One of the things we did was go through a COVID specific certification process with Barbicide, which produces a lot of the sanitation products already used in salons and barber shops. A lot of people don’t realize that in the Ohio Administrative Code, there are very specific sanitation guidelines that you have to follow when you get your license, and there is a major component of constantly learning new sanitation practices all the time. The main difference you’ll see is us taking that sanitation to the next level: social distancing between booths, or barriers put in place, as well as reduced capacities in many salons. There will be more emphasis on reducing contact points and sanitizing things like doorknobs and counters as well. The biggest change will be the way we interact with our clients. We're a very emotional industry. We’re huggers, and we’re very close with the people we work with. Our clients are like family to us, so having to distance ourselves and not engage in that way will be different. 

What has been the greatest challenge to overcome over the past months? 

It’s really been adapting to the constant change we're all facing. We might spend all this energy sharing with our team new knowledge, but the next week it will change again. It’s been difficult to coordinate and continue to train everyone and update them with the new practices, as well as provide support for them while we're all distanced from each other. We're all scared right now, and it’s important to not lose our community so we can give each other confidence in the direction we’re heading in.

What have you witnessed over the past few months that gave you hope?

The biggest hope for me was serving on this committee. I’ve always felt so strong about our industry, so bringing so many people together and supporting one another during this difficult time. This whole thing has really brought us together as an industry, and shown that we can work together to support each other and raise each other up. There's enough clients for everybody, and it’s beautiful to see the incredible diversity of salons and see us all coming together to work with one another.

Are you worried about customers returning?

We’ve opened our booking today, but were not opening on the 15th, because we want to have a few days to go over the new procedures with our teams before we start to bring clients in. Every salon will only be operating at 50% capacity, and then we’re extending the hours to make sure everyone has the same hours they used to, and some of them are already booked out to July.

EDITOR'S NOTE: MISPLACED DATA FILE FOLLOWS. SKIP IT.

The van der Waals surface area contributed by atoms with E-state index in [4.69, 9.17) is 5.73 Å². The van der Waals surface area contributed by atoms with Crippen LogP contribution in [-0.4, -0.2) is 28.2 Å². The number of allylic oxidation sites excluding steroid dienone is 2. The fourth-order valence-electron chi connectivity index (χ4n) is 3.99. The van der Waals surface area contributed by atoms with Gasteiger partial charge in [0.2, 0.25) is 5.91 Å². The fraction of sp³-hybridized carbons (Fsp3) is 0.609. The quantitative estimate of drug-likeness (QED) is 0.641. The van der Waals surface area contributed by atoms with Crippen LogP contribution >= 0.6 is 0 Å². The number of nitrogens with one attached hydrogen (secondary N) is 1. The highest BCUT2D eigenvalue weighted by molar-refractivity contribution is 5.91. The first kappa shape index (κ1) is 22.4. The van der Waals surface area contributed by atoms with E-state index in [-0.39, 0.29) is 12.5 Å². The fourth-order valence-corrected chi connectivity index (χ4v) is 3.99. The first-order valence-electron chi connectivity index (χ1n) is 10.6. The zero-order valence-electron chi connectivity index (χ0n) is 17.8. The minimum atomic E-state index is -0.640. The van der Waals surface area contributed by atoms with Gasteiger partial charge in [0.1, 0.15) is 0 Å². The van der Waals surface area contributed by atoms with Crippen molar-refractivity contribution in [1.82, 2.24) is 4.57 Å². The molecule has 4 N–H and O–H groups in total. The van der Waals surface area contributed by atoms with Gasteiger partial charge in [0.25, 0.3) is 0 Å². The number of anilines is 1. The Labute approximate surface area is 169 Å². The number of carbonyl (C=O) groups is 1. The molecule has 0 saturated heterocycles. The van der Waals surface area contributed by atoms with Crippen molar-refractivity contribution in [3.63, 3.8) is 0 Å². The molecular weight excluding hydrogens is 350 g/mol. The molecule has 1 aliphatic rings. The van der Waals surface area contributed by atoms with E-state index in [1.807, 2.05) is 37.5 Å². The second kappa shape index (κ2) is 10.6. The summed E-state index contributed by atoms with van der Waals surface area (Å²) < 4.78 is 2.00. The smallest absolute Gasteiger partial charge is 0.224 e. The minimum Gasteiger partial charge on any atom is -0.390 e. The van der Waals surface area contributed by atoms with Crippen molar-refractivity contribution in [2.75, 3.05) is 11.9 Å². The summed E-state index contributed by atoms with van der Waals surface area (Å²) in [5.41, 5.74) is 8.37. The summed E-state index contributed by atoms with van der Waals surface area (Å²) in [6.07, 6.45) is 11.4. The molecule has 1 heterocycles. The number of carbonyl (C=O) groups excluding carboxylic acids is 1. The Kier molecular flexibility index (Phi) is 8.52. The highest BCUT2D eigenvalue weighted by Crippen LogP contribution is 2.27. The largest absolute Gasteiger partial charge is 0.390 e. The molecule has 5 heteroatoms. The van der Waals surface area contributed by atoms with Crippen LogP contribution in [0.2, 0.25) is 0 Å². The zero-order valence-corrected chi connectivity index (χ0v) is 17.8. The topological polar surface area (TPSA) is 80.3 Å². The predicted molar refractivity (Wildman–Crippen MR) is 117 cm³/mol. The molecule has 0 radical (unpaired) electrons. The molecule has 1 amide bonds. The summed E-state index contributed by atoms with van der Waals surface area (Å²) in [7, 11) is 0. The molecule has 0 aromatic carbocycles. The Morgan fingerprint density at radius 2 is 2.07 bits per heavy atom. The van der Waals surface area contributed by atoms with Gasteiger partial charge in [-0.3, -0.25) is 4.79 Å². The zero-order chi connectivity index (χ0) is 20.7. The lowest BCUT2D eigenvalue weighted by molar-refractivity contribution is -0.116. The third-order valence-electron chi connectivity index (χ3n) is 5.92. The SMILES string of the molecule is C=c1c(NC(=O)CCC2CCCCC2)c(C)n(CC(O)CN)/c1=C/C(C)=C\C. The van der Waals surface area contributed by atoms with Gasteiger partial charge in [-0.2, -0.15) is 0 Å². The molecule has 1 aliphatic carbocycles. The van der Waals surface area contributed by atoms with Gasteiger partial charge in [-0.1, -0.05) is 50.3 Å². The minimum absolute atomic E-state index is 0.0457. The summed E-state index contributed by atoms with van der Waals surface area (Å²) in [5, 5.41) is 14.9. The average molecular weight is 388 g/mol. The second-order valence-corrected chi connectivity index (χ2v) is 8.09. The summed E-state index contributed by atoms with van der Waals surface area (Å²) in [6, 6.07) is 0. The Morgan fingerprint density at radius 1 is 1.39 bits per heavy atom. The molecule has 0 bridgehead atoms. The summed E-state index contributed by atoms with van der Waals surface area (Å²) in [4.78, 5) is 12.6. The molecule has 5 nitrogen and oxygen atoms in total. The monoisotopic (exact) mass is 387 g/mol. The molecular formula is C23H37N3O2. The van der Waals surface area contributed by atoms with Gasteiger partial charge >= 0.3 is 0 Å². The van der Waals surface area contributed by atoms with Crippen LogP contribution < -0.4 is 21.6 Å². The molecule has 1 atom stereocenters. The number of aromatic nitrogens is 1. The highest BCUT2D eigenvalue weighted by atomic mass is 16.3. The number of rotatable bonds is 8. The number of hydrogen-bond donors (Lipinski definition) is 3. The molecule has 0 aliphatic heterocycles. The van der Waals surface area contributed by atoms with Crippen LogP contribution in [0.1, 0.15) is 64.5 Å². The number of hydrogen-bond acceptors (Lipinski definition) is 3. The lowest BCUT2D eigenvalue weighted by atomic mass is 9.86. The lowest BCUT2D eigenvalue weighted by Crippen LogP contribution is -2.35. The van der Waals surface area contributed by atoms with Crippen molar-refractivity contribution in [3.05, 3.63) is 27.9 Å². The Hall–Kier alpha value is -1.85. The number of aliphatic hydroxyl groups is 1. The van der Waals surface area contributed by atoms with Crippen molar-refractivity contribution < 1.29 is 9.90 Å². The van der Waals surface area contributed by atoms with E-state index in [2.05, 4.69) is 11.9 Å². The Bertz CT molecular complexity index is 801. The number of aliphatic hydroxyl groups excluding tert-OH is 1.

What would you say to ease the concerns of customers?

Really that we’re regulated by the state board and have so many sanitation practices in place. We have printouts posted showing the guidelines for clients that come to the stores, and for those who are high-risk, we are opening up early so they can be the first people to come in right after the salon is sanitized. What's important to remember about salons is that the regulators randomly check our spaces to make sure we're complying, and as we build on regulations, these checks are going to be taken to the next level. 

As a hairstylist, do you see any hairstyle trends emerging from this?

I definitely think there's gonna be a boom for bobs and pixie cuts, ‘cause people are just done. Maybe some bold colors, because everyone just wants to come out and say, “I’m back, baby.” Maybe just a little more attitude with the cuts people are getting.



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Coronavirus

Meet the Saviors: from doctors on the front line to PPE makers

Mitch Hooper

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While searching for Columbus’ helpers, we found that they come in many different shapes and sizes. And this month, we are telling as many of their stories as we can.

These are the stories of the saviors on the front line, working at hospitals, and assisting patients on a day-to-day basis. Or these saviors are at home and providing essential resources to these same folks on the front line. These efforts are quite literally saving lives and risking their own in the process.

Saviors: Pauline Vales, COVID-19 ICU Nurse at Riverside

It was just a little more than a week before Gov. Mike DeWine announced the state would be going into social distancing orders when Pauline Vale and her husband had already begun leaving for a vacation to Texas. And when she returned home on March 10, the events preceding have been a rollercoaster ride of long days and nights, moments of sacrifice, and above all, bravery in the face of danger.

“We have to be mindful about what we need to do each time we enter a patient room because we can’t just run in and out when we need something. It’s harder to connect with our patients because they can’t see our faces, we can’t hold their hands without gloves on, and it’s harder for them to hear us talking through a mask,” Vales explained. “It seems like there is something new every single day, so we have had to adapt and evolve many times over in the last weeks. And there is just more stress and worry in general, but my unit has really come together as a team and done so many amazing things.”

The challenges are seemingly endless for nurses in the ICU like Vales. She said beyond medical professionals having limited contact with patience, hospitals are not allowing visitors unless it's a life situation or fits a different protocol.

There’s also the battle of resources; now more than ever, folks on the front line need protection like gloves and N95 face masks. Luckily, that call is being heard by larger corporations who can do something, such as Battelle. Battelle now works with hospitals, including Riverside, to decontaminate face masks for these front line workers.  And coincidentally, Vale’s husband works as a virologist at Battelle while she was also a former microbiologist for Battelle.